I want to be myself. I want to speak up for the things I believe in, I want to tell people when they’re mean, I want to share poetry that rushes through me, I want to hear my heart wobble outside my skin. I want to release the narratives of constant perfectionism, comparison, and the “biological timelines” of what it means to be woman. I want other. I want different. I want me.

Holding my younger self in my current self

I hold that younger self tenderly, seeing how much she wanted to free herself from how she was always told to be in ways both spoken and inherited. Part of what I am undoing when I come back to myself, when I remember myself, is epigenetically shifting what centuries of my ancestors have practiced, have observed, have witnessed, have known of– the sacrificing of themselves for husband, the turning of an eye and the closing of a heart to injustice.

Reverend angel posed today, ‘How could a white woman, holding her child’s hand, look at the Black woman’s baby being stripped away from her at a slave auction- how could that white mother just stand there and not say anything? She wasn’t in her body.’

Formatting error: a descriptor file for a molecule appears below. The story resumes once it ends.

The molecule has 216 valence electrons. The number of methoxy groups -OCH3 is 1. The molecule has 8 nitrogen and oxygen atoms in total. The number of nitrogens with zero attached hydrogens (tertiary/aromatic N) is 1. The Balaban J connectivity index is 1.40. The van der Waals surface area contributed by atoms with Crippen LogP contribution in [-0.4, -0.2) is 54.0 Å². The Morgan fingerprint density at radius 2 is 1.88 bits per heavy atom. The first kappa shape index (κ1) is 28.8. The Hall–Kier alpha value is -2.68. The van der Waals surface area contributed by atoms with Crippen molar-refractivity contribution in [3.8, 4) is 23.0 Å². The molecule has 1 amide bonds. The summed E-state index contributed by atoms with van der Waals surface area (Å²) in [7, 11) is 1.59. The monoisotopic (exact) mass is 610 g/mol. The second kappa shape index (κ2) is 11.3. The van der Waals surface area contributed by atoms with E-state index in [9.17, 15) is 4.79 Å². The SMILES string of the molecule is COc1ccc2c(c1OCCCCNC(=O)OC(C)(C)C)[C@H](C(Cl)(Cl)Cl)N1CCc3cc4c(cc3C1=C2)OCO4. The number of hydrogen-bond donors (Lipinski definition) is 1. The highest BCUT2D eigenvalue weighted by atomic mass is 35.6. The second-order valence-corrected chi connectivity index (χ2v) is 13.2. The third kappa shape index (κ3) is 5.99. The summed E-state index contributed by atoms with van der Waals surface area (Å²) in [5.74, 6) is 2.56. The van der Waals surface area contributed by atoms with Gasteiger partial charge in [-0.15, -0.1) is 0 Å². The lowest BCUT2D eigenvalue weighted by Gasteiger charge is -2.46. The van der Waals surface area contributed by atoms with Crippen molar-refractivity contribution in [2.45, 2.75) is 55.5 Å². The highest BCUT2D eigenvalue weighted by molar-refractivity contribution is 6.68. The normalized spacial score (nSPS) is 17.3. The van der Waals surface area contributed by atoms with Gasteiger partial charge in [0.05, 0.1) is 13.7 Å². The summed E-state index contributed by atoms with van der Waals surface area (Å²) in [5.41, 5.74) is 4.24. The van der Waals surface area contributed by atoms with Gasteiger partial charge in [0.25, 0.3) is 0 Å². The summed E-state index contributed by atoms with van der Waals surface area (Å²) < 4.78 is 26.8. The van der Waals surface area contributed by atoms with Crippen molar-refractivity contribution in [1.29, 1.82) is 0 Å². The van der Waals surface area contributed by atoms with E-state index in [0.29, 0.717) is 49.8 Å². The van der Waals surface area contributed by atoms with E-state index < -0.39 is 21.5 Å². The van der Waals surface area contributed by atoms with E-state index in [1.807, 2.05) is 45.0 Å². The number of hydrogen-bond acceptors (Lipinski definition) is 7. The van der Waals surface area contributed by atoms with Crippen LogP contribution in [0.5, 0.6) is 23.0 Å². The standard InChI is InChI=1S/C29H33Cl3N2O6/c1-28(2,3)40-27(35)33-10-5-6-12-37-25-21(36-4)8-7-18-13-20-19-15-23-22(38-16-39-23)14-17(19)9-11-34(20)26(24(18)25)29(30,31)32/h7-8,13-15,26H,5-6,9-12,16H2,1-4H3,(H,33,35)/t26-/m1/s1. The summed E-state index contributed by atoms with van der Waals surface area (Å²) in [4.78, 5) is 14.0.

I come from a long legacy of white women who haven’t been trained how to be in their bodies.

A woman who fell in love while traveling in South America but knew that her mother wouldn’t approve, and so she stayed silent.
A woman who had a “nervous breakdown” and left for a few days to go somewhere secret. When she came back, one of the dogs was gone, as if that solved the problem.
A woman who was told in high school she could be a writer and after that praise, decided to never share her words; perhaps she felt she had already made it, but really, she was so scared of the attention her words would bring.
A woman who drove her car all over the highways of America, calling herself the “white fox” in her old car, but who struggled to disentangle herself from the alcohol and the tears of 5 o’clock visits with her mother, night after night after night.
A woman who found her husband dead from suicide and had to craft her world during the Great Depression.
A woman who played professional tennis when most women didn’t compete in sports, and who applied that competitive drive as she watched her husband soar the political ladder; some part of her wanted that for herself, I believe.